This paper is designed to prepare you for the required Departmental Exam. Now that you’ve written your own argument paper, you must analyze an author’s rhetorical methods and effectiveness. This paper also follows MLA style and citation.
Read one of these selected persuasive essays from The Norton Sampler and write a 650-700-word analysis of the essay’s main ideas and persuasive strategies. Essays to choose from: Posnanski 584 (sports), Horton 211 (remembering veterans), or Pinker 559 (technology’s influence). Your essay must demonstrate critical thinking and be written coherently, observing grammatical, mechanical, and stylistic conventions. Your essay must include unified paragraphs on each of the following:
Part one: Summary (one paragraph): Identify the author and the title of the essay, and then provide a brief summary of the essay’s key ideas. What are the author’s primary and secondary argumentative claims? Conclude with your own thesis, which may be written as one or more sentences. Underline your thesis statement, just to make it clear.
Your thesis will have two parts. Seriously, don’t forget–two parts!
1. A statement of the essay’s main point/claim
2. A statement of the essay’s effectiveness as a persuasive essay
Part two: Analysis (more than one paragraph): Discuss how the author supports his or her argumentative claims through any of the rhetorical appeals. Actually use the words logic, emotion and credibility. Summarize, paraphrase, and directly quote parts of the text as you analyze how and why the author makes his/her case. Cite page numbers as you refer to text.
You can discuss these appeals:
Appeal based on logic (logos)–Discuss the essay’s reasoning process. Identify the types of evidence presented in support of the author’s claims, and give examples from the text. (These might be the author’s personal experiences, facts and statistics, expert testimony, anecdotal evidence, history or current events, etc.)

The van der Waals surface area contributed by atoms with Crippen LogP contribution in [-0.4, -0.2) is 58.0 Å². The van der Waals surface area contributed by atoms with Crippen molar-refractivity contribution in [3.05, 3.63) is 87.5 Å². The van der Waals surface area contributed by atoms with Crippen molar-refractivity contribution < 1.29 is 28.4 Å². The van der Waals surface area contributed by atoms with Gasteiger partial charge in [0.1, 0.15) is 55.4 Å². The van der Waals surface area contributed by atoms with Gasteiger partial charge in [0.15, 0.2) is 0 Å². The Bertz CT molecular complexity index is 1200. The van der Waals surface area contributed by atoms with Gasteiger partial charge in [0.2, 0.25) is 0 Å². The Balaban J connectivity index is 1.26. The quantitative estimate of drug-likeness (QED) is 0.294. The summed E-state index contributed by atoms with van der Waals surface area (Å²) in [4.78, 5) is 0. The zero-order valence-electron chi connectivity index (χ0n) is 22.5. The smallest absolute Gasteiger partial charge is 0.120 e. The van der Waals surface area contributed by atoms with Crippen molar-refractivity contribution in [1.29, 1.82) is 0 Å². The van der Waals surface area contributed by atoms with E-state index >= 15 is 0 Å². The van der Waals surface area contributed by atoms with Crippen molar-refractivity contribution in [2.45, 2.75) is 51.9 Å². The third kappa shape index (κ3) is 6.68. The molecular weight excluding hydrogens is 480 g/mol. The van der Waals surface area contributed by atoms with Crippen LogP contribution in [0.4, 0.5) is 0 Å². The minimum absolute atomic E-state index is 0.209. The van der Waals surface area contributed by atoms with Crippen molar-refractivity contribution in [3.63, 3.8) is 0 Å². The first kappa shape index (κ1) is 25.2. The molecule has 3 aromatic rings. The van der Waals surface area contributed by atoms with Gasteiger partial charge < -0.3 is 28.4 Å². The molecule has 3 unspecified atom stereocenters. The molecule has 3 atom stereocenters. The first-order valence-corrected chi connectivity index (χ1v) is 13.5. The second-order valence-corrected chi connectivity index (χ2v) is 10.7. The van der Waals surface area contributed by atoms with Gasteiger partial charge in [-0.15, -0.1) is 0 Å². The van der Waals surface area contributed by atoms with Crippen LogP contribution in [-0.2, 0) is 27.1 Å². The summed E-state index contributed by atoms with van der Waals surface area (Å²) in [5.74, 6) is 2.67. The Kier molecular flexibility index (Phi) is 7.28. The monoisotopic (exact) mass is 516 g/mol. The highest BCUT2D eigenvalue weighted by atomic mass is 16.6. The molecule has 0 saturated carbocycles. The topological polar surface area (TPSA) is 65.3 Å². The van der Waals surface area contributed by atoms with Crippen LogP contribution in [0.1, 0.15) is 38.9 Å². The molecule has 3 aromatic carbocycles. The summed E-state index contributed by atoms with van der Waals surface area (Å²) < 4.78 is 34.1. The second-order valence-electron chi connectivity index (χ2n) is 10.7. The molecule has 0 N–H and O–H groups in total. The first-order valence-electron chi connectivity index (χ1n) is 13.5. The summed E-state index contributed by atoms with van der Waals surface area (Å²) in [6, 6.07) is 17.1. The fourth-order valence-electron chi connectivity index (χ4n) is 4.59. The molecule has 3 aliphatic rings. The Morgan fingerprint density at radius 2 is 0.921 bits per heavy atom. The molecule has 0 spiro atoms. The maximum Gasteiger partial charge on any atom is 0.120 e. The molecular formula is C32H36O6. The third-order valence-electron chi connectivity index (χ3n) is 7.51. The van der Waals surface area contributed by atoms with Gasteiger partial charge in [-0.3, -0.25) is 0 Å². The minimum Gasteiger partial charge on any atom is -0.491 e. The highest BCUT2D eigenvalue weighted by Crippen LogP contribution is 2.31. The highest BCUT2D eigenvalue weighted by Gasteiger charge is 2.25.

Appeal based on emotion (pathos)–Discuss how the essay appeals to readers’ feelings, including needs, fears, beliefs/values, and sympathies. Use evidence from the text.
Appeal based on the author’s credibility/character (ethos)–Consider his/her word choice, credentials, experience, selection of evidence, presentation of opposing viewpoints, etc. How and why is this person trustworthy?
Part three: Evaluation: After your analysis, evaluate in detail the strengths and weaknesses of the essay as a persuasive argument aimed at a specific audience as well as you. This is where you say how the essay succeeds or fails, so it’s your time to judge the writing. In judging the effectiveness of the essay, be sure to discuss the reasonable arguments, the emotional appeals, and the author’s credibility. Sometimes the analysis and evaluation will blend together in paragraphs. If it makes sense, that’s fine. This evaluation should support what you stated in your thesis in the introduction. By the time you reach the end of your evaluation, you’ll have supported your thesis.